For blend materials, the understanding direct determination of the miscibility, understanding polymeric separation and chemical interactions in a formulation are crucial to controlling the final properties. However, it remains key challenges due to the lack of correlated imaging tools at the sub-nanometer and chemical characterization. The first application of AFM-IR in polymer blends that should be mentioned was the work of Prater et al. [137] in which they tried to use AFM-IR to characterize a tertiary blend of common commercial polymers including polycarbonate (PC), epoxy resin (ER), polystyrene (PS). The AFM-IR technique can provide infrared spectra series in the C–H stretching region at different positions on the sample surface. The amplitude of the cantilever oscillation is related to the amount of infrared radiation absorbed by the sample [111,132,133,134,135,136,137,138,139,140,141,142].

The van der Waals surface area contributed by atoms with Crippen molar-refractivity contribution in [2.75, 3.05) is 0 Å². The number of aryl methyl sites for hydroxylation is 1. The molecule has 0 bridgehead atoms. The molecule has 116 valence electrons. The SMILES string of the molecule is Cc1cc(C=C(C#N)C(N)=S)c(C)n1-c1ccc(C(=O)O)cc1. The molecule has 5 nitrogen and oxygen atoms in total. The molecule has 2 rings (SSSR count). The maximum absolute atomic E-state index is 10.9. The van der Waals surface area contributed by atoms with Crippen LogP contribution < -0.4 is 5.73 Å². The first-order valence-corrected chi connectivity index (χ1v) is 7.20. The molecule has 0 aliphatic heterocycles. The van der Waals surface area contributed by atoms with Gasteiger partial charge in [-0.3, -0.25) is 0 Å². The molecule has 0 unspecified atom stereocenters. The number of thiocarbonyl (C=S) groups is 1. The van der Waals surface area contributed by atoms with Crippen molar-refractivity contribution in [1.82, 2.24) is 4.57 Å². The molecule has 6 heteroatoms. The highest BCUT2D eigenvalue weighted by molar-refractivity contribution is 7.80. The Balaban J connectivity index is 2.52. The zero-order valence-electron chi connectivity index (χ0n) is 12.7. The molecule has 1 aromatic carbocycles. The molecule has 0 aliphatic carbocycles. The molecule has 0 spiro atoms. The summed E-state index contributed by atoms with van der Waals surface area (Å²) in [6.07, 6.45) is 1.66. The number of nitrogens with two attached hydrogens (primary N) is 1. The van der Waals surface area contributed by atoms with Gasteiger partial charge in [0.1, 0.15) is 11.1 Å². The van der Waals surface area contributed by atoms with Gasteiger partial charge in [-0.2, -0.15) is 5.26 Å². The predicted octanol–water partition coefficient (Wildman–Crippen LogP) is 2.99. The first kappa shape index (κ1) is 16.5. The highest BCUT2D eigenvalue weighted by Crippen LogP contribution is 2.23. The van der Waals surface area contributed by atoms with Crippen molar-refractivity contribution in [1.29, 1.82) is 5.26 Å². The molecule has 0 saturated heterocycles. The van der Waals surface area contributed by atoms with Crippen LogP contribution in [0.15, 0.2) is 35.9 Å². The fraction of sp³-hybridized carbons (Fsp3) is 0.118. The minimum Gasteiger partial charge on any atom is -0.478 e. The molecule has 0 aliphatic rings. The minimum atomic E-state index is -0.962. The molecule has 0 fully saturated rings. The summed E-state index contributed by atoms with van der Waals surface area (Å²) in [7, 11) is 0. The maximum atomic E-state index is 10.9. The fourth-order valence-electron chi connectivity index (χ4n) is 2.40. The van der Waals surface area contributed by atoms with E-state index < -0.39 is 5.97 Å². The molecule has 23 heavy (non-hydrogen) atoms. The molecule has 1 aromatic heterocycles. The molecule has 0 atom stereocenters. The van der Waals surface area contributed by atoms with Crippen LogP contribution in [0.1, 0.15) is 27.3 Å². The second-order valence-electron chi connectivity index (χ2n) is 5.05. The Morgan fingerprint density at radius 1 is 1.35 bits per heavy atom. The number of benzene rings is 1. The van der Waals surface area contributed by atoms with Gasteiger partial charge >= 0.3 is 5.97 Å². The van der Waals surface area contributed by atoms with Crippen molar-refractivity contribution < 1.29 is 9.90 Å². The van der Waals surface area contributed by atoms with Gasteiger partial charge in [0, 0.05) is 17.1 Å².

The obtained results showed changes in terms of peak intensities of the C–H bonding in the spectral range of 2920–2970 cm−1 as the tip moved from PC to PS domains. Polycarbonate (PC)/Acrylonitrile butadiene styrene (ABS) blends are one of the most popular materials used in automotive and electronics devices. This is due to their excellent properties such as toughness, resistance to heat and ability for high flow during molding. AFM-IR can be used to explore the deflection of PC/ABS blends by setting the IR source to a constant wavenumber before scanning. The characterization and distribution of polymer in ABS/PC composite were performed by recording the nano-IR spectra in the C–H stretching region of 2800–3200 cm−1. The aromatic C–H stretching vibration in polystyrene (PS) was found at the IR band of 3028 cm−1. The CH3 stretching band at 2960 cm−1 assigned to PC and CH2-stretching band at 2932 cm−1 attributed to polystyrene (PS) exhibit significant changes when the AFM cantilever scanned the sample surface to provide the chemical composition of ABS/PC at the nanoscale [143].